The next morning I woke up and wondered if the past 24 hours was all just a bizarre dream. But reality reminded me that I was waking up alone in our King-sized bed. Pooky had fled with Emma and her Baby, and I was alone. Because I was the only one (that I knew of) who walked out of the apartment in Delbrook last night, I had no idea if everyone else in the group had accepted the new teachings. This would make me an outcast. And so I decided to go to Emma & Liam’s apartment in Delbrook to see if there was anyone else standing with me. I was pretty sure that Isabella and Robert probably were, and assumed that their spouses Benjamin and Annette were too. I called Benjamin and Isabella’s number to see if Ben would meet me over at the Delbrook apartment, as I didn’t want to go inside by myself. He said he would meet me there, and could stay until he had to go to work. It was a comfort that I was not alone – I had known Benjamin for a few years before Narrowgate, when we met through a mutual musical acquaintance at Messiah College. We had actually played a fantastic live version of Journey’s Separate Ways, Worlds Apart at a Messiah Coffeehouse a few years earlier and had always gotten along pretty well. I was grateful he was not caught up in the latest theological sinkhole, though in truth we were all still pretty stuck in the gigantic theological sinkhole that was Narrowgate. Some of the group were perhaps deeper down, but we were all at this time pretty much stuck: Theologically speaking, each one of us was still living within the varying shades of dark gray.
Benjamin and I met outside the Delbrook apartment and cautiously went in. The only person there was Oliver, asleep on the couch. I hadn’t seen him since the night before, and was both happy and nervous to see him. I was happy that he wasn’t with Liam – but what if he was in agreement with Liam? What then?
I woke him and talked to him a little bit. He said that he believed what Liam said was right, but when I asked him how could he know for sure if Liam was right, he wasn’t really sure. I asked him when was the last time that he felt like he had really heard from God – did he believe that he had last night? And he said that he didn’t believe so. I then told him that I believed that Liam was deceived, and that nothing he told us last night was even in the Bible. I handed him a Bible, and he started flipping through it. He very suddenly got a look on his face, like a light bulb had just come on. He jumped up from his seat and ran over to Liam’s computer, turned it on, then pulled up a Bible software program. He ran a few searches for different verses, read them over, then suddenly exclaimed that Liam was indeed deceived. Ben told us that he had to go to work, but that Mason was on his way over. After he left, Oliver continued to look up and read over different verses in the Bible program on the computer. He was very much like a drowning man climbing onto a nearby raft.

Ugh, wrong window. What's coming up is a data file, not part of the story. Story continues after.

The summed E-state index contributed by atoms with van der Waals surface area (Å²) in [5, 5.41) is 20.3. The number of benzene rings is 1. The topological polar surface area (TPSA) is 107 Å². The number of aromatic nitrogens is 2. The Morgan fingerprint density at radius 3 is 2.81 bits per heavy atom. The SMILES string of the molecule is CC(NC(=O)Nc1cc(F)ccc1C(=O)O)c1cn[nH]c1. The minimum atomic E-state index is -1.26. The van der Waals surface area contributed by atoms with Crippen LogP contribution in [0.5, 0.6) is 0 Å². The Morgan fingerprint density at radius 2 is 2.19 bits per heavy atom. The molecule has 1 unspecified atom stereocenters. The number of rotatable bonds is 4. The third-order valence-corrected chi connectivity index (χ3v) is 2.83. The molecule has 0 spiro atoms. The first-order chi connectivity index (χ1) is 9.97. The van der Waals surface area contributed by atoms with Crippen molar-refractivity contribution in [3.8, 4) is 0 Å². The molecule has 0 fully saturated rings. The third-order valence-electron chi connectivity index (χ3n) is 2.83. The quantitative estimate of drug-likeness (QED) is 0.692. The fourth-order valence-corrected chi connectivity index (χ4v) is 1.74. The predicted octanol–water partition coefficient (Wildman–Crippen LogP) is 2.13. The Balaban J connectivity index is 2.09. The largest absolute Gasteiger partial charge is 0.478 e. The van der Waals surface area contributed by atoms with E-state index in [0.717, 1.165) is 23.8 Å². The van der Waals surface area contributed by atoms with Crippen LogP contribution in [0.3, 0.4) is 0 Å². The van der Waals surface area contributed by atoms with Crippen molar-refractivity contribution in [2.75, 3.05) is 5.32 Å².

Just then I heard the front door open and close, and Mia walked into Liam’s office and sat down across from Oliver. They immediately began arguing and discussing what had happened in the Enola apartment the night before. My heart was pounding just to look at her – it looked like she hadn’t slept in days, her eyes were sunken and hollow. And she directed a malevolent glare towards Oliver that made my skin crawl. She spat each word like a jagged bitter weapon at him as they argued. Oliver told her he believed Liam was out of his mind and possessed of devils. She refuted his belief, and they argued back and forth for a few minutes. She then asked if Oliver remembered when he told her that he loved her, and Oliver stopped talking. I knew then that Oliver’s emotions couldn’t survive this battle, Mia had found his Achilles heel. A few days earlier, there was talk within the group about them getting married – but that was of course before the announcement last night that marriage was an idol, and not of God. What, now, for these two? Within the group, Mia was one of the few folks in Liam’s inner circle. That she was onboard with the latest theology, I had no doubt.
At that point, Mason came into the apartment and stood in the office doorway and watched. Mia told Oliver that he meant nothing to her, that she lied when she told him she loved him. I saw that she was methodically tearing him down, and once Oliver had nothing else left, the one and only choice would be for him to rejoin Liam.
I looked at Mia, and asked her to leave. She said that she would not leave, and so I told her that she needed to leave. She again said that she would not leave. And suddenly, without warning, Mason shouted that Mia was possessed of devils. He rushed across the room at her and grabbed her, and began dragging her out the door. Mia went completely limp in his arms, and he bellowed that she was too heavy to carry. She sank to the floor, and he fell down with her, where they began struggling. I shouted for Mason to stop, and they both stopped struggling.